TiPPsy: TPP Competes in Annual Cardboard Regatta
by Matthieu Couturier ’10, aka “Capt’n Cardboard”
On a warm September afternoon, while having a delicious Anna’s Taqueria quesadilla (hey I’m still on a student’s budget!), I found a flier for an upcoming event “Head of the Zesiger Regatta — Build a cardboard boat”. That’s how, a few weeks later, three of us ended up dressed as pirates, on a sinking cardboard ship, white paint leaking all over the Z-Center’s pool, officials growling at us, while a large TPP crowd cheered us on. It was a fun afternoon.
The regatta was organized by the athletics department to encourage ingenuity, team building and craftsmanship. The concept was simple enough: paddle 50 meter across a pool, go ‘round a buoy and come back as fast as you can. But here’s the tricky part: you had to do this in a 3 person cardboard boat of your own making. Allowed construction materials were cardboard, paper tape, some caulk for the seams and paint. As for propulsion, each crew member was given a foam kickboard to use as a paddle (and trust me, those things were not designed to be used as paddles!). Four prizes were awarded: fastest, most spirited, best technically constructed and best sinker. Eleven teams registered and, surprisingly enough (then again this is MIT), most of them made it across and back.
The TPP boat, aptly named TiPPsy (up to this day, we still can’t get her to go in a straight line), was built over the course of a week, in the basement of the Sidney Pacific graduate residence. The first step was to gather cardboard. We found a lot of it around campus and most TPP people were more than happy to offload their extra cardboard onto us. My room was packed with folded up boxes! We then purchased a few necessary supplies: 2 gallons of white paint, some red paint for aesthetics and decoration, 2 rolls of paper tape, a caulk gun and 4 cartridges of “Window & Door – 100% Silicone Sealant” (A big thanks to the TPSS for funding some of our purchases). All we needed now was a design. Thankfully for me, I had a few people on my team who actually knew what they were doing (Terms like “buoyancy” or “Archimedes’ principle” bring back painful memories of high school physics). By the end of it all, we had a massive 60-pound, 3-meter long, flat-bottomed kayak, painted in white with bright red shark teeth in front. TiPPsy was born!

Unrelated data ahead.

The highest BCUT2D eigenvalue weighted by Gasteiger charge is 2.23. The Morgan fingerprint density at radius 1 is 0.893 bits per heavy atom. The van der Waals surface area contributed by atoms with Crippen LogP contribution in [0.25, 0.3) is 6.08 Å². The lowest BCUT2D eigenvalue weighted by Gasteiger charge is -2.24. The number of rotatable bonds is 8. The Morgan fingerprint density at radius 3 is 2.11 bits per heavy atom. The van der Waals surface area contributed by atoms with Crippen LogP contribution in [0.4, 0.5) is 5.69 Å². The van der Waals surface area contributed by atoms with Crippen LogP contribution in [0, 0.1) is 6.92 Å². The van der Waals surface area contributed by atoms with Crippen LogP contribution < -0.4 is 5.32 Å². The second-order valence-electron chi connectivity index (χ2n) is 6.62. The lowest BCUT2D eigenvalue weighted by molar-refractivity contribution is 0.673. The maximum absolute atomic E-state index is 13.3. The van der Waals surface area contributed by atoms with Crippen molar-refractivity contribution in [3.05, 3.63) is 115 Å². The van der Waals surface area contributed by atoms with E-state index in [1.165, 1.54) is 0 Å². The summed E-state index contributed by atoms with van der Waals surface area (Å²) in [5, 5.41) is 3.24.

We now needed a crew, ready to brave the ferocious waters of the Z-center pool! Our selection process was gruesome: a 20k run, a 5k swim in the Charles and then reciting Romeo and Juliet from memory in a pirate’s voice while tap-dancing. Actually, the day before the race, I had to beg and plead to find a third crew member (research meetings have the nasty habit of being scheduled at the worst of times).
The race itself went quite well. We survived the first round finishing in 2:16min. but did not reach the finals, missing out on that coveted third place by a mere second. Thanks to the support of our TPP fans, the judges allowed us to do a “victory lap”. TiPPsy successfully crossed the pool again, actually doing better time than one of the finalists, only to meet her demise after the finishing line. She finally sunk amidst a growing whirlpool of leaking white paint – in a blaze of glory.
So what did we learn from this adventure? Well, dressing up like a pirate is fun, cardboard actually floats and some of us students in TPP have way too much time on our hands (please do not give a copy of this article to my supervisor). I hope to see many of you next year at the Z-center, for the third edition of the race!